Channel Ports Go All Out for D-Day--and the Tourist Dollar : England: Hotels, pubs, museums, transport firms--all hope to capitalize on the 50th anniversary of the wartime invasion.


The strains of Glenn Miller's "In the Mood" waft from an old radio under the canvas tent decked out as a field kitchen, with tin plates and cups on G.I. tables, and a server dressed in a blue boiler suit, her hair swathed in a makeshift turban.

The kitchen re-creates the scene on D-day, June 6, 1944, in this Dorset port city from which thousands of American troops sailed for France 50 years ago. The prices, however, are up to date--75 cents for a cup of tea, $2 for a ham sandwich.

In nearby St. James Church, an old American flag hangs from the choir balcony; the 48-star ensign was a gift from the U.S. Coast Guard flotilla, known as the "St. Bernards of Normandy," which shuttled on rescue missions between Poole and France.

Twenty-five miles west, in Weymouth, an impromptu museum of U.S. Army memorabilia has been set up in a shopping arcade, a selection of military items to mark the 50th anniversary that could keep the interested visitor occupied for an hour or so.

Outside, a U.S. olive-drab jeep and a staff car, manned by locals wearing period U.S. Army uniforms, tool around the port. Sitting in a pub is Mike Wall, 79, a grizzled, bright-eyed American D-day veteran who married a Weymouth girl and settled there permanently.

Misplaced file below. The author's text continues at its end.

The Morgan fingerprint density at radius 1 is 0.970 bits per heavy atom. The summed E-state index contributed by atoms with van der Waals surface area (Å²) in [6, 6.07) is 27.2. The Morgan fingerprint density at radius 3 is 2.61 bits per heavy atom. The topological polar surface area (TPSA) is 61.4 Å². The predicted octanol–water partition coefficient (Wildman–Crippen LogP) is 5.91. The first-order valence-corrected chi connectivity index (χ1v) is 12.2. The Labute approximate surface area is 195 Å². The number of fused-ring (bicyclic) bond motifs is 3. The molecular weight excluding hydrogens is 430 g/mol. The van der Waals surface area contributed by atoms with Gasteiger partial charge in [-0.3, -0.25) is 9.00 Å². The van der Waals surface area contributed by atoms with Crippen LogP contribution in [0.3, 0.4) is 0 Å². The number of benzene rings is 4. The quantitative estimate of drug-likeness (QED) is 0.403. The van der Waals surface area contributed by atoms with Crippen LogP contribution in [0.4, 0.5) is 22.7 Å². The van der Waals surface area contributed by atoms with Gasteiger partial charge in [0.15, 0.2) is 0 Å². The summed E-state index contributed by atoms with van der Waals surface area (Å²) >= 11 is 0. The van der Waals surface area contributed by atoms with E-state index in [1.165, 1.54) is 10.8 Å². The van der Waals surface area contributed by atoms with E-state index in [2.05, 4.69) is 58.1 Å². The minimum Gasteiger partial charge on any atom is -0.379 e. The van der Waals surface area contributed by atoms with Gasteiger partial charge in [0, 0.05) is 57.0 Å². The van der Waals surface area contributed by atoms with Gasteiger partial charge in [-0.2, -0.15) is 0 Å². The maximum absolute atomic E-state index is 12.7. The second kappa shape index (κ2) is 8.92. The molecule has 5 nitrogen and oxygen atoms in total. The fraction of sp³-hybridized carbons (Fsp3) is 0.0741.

"My wife found me a great place here," said Wall, once a medic with the 1st Infantry Division. "I've been living happily ever after."

In the months before D-day, Americans seemed to be everywhere in southern England: the troops who would land on the beaches of Normandy; the supply corps to back them up; the sailors to ferry them across the English Channel; the airmen to support them from above.

All in all, more than a million and a half Yanks made their way through the southern counties of Hampshire, Dorset and Devon. They were joined by an equal number of British and Canadian servicemen. The Channel ports of Portsmouth, Southampton, Gosport, Weymouth, Portland and Poole were the main embarkation points for the invasion.

In the initial D-day landings, 156,000 troops took part. By the end of the invasion July 3, not quite one month later, 1 million troops had been put ashore.

Now, as the 50th anniversary of the greatest amphibious landing in history looms, local residents are bracing for a new flood of outsiders. Counting on the nostalgia that southern England's towns, villages and bases will evoke among invasion veterans and their families, local tourism officials expect to lure back this summer about 350,000 visitors, many of them from the United States and Canada. Hotels, pubs, museums, exhibitions, resorts, transport companies--all hope to capitalize on the commemoration.

Portsmouth alone expects 70,000 visitors on June 4 and 5 to watch Queen Elizabeth II, on board the royal yacht Britannia, review the fleet with President Clinton, kings, queens and politicians--and then sail as part of a massive flotilla for the Normandy coast to take part in ceremonies on June 6.

U.S. warships will pay courtesy calls on Channel ports of southern England between June 2 and 5.

Local organizers are supported by the Ministry of Defense and veterans associations, which are helping with military events, as well as the Department of National Heritage, which is underwriting some less martial observances.